When treated in accordance with the process described above, the water-soluble ether particles are readily dispersed in water, with little or no formation of gels, and once dispersed in water the treated cellulose ethers quickly dissolve.
By contrast, it is often characteristic of water soluble ethers having a surface treatment to enhance their water dispersibility, that once dispersed in water, they are slow to achieve complete solution as evidenced by the attainment of a solution viscosity which remains stable over an extended period of time.
In carrying out the invention, the water soluble particulate cellulose ether is maintained in an agitated condition as by tumbling it in a rolling react-or. As it is thus agitated, the ether is sprayed with a solution of an oxidiz ing reagent specific to the oxidation of the vicinal diol groups which remain along the partially etherified polysaccharide. The 'applicating solvent medium is any volatile liquid which is a solvent for, and inert to, the oxidizing reagent. Water is a preferred solvent. When used with lead tetraacetate, however, the water should be made acidic with acetic acid to stabilize the oxidizing reagent.
An optional, but preferred embodiment, involves incorporating into the applicating solution of the specific oxidant a small amount of a nonionic, organic wetting agent. Such materials must of course also be inert to the action of the oxidizing agent and thus may, if they are liquids, serve as the solvent medium for the oxidizing reagent. Preferred wetting agents are the essentially nonionic alkylene oxide polymers. The amount of the oxidizing reagent applied to the particulate ether should be within the range from about 0.05 to about 1 percent based on the weight of the ether. In order to preserve the original solution properties of the ether it is desirable to utilize as little of the oxidant as will promote good dispersion of the treated cellulose ether in water. If a wetting agent is employed, best results are achieved by coating the ether with from about 0.01 up to about 3 percent, based on the weight of the ether of the wetting agent. These include for example, surface active polyethylene and polypropylene oxides and ethylene oxide reaction products with phenol, alkylphenols, glycerine, propylene oxide and the like.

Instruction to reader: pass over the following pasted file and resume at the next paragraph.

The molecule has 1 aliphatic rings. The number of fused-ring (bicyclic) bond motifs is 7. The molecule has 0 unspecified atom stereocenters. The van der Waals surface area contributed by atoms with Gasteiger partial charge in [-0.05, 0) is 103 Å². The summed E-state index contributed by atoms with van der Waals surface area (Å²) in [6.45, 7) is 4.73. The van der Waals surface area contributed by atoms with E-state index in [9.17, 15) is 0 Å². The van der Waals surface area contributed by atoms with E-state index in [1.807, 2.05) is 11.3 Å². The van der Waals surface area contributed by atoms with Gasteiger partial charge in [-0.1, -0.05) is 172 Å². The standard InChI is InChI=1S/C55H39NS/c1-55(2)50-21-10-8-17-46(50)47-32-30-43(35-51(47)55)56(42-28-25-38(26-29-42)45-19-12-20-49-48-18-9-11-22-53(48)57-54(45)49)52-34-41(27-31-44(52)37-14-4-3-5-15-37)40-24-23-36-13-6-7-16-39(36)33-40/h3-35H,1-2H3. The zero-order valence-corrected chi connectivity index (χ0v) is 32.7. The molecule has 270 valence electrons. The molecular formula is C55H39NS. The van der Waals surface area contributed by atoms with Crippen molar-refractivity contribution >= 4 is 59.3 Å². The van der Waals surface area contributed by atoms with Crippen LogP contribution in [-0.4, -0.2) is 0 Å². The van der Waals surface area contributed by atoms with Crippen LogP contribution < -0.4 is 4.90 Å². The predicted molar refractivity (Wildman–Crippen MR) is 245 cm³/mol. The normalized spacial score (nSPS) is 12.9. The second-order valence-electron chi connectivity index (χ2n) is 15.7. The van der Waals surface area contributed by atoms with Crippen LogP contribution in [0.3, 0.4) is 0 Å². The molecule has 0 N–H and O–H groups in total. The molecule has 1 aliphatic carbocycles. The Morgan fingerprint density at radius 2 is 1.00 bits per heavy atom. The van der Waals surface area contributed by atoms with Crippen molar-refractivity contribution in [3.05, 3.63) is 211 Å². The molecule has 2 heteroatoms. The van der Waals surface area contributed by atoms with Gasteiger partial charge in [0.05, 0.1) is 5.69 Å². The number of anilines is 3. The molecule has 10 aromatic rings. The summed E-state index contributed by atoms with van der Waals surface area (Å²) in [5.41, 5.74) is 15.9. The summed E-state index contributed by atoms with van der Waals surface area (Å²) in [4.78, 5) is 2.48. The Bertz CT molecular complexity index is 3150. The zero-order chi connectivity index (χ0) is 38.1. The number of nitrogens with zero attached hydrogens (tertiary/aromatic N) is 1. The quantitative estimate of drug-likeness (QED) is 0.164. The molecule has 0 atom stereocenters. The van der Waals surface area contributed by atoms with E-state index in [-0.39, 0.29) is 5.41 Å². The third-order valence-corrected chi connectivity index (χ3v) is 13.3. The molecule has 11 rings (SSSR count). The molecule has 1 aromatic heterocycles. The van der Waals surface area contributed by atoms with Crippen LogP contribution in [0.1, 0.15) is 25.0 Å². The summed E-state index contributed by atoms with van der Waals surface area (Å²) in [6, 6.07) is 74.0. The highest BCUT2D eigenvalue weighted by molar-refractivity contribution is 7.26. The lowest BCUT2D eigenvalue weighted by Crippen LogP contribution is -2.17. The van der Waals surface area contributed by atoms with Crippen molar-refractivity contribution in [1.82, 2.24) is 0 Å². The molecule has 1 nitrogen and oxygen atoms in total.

While the surface treatment of the invention is substantially independent of temperature control, the coated ether can be spbjected to elevated temperatures to promote evaporation of the applica'ting solvent. This drying may be done in the overall temperature range of about 40 C. to about 110 C., but preferably it is done in the range of about 50 C. to about C. After coating a particulate ether with the solution of the oxidizing agent and drying the ether as required to provide a free flowing solid product, the treated product is ready for use.
'In a specific illustrative embodiment of the invention, parts by Weight of a water soluble methyl cellulose having a degree of substitution of methyl groups of about 1.8 was partially oxidized at vicinal diol groups available at its surface. This was accomplished by spraying the particulate ether with an aqueous solution consist-ing of one part by weight periodic acid, one part by weight of polypropylene glycol having a molecular weight of about 1200 and 10 parts by weight of water. The amount of the oxidizing agent used was 1 percent by 3 weight based on the ether. The ether was maintained in a state of continuous agitation during the spraying operation by tumbling it in a rolling reactor.
The surface treated ether was then placed in an oven maintained at 50 C. for 24 hours. The resulting dry product was a free flowing solid which readily dispersed in water without the formation of difiicultly soluble agglomerates such as are produced when the parent ether is dispersed in water without special precautions to achieve v uniform wetting of the ether particles.